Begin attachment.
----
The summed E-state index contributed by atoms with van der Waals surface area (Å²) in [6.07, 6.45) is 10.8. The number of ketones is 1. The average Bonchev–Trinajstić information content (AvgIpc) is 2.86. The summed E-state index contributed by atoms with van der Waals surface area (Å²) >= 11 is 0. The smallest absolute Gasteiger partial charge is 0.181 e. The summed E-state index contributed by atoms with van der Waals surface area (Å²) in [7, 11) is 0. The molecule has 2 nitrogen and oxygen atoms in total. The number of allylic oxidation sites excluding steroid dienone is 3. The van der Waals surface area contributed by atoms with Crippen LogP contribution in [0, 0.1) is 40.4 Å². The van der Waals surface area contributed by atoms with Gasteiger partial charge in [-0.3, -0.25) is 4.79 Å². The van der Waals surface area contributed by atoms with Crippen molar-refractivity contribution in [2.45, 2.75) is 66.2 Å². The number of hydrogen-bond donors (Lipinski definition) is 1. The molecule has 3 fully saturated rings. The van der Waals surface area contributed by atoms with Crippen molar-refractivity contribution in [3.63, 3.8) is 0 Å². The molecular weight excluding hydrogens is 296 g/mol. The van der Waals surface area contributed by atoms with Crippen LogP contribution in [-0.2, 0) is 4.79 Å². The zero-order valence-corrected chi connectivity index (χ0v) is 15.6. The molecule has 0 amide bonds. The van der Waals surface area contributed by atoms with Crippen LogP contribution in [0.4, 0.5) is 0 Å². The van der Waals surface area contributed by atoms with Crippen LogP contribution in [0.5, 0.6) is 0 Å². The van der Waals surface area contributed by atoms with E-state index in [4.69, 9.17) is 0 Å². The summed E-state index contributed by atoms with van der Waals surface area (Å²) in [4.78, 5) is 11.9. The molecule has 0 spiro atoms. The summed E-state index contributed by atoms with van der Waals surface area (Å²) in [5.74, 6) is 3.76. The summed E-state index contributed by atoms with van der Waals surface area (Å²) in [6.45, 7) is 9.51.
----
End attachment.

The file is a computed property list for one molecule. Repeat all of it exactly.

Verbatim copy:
The summed E-state index contributed by atoms with van der Waals surface area (Å²) in [6.07, 6.45) is 10.8. The number of ketones is 1. The average Bonchev–Trinajstić information content (AvgIpc) is 2.86. The summed E-state index contributed by atoms with van der Waals surface area (Å²) >= 11 is 0. The smallest absolute Gasteiger partial charge is 0.181 e. The summed E-state index contributed by atoms with van der Waals surface area (Å²) in [7, 11) is 0. The molecule has 2 nitrogen and oxygen atoms in total. The number of allylic oxidation sites excluding steroid dienone is 3. The van der Waals surface area contributed by atoms with Crippen LogP contribution in [0, 0.1) is 40.4 Å². The van der Waals surface area contributed by atoms with Gasteiger partial charge in [-0.3, -0.25) is 4.79 Å². The van der Waals surface area contributed by atoms with Crippen molar-refractivity contribution in [2.45, 2.75) is 66.2 Å². The number of hydrogen-bond donors (Lipinski definition) is 1. The molecule has 3 fully saturated rings. The van der Waals surface area contributed by atoms with Crippen molar-refractivity contribution in [3.63, 3.8) is 0 Å². The molecular weight excluding hydrogens is 296 g/mol. The van der Waals surface area contributed by atoms with Crippen LogP contribution in [-0.2, 0) is 4.79 Å². The zero-order valence-corrected chi connectivity index (χ0v) is 15.6. The molecule has 0 amide bonds. The van der Waals surface area contributed by atoms with Crippen LogP contribution in [0.4, 0.5) is 0 Å². The van der Waals surface area contributed by atoms with Crippen LogP contribution in [0.5, 0.6) is 0 Å². The van der Waals surface area contributed by atoms with E-state index in [4.69, 9.17) is 0 Å². The summed E-state index contributed by atoms with van der Waals surface area (Å²) in [4.78, 5) is 11.9. The molecule has 0 spiro atoms. The summed E-state index contributed by atoms with van der Waals surface area (Å²) in [5.74, 6) is 3.76. The summed E-state index contributed by atoms with van der Waals surface area (Å²) in [6.45, 7) is 9.51.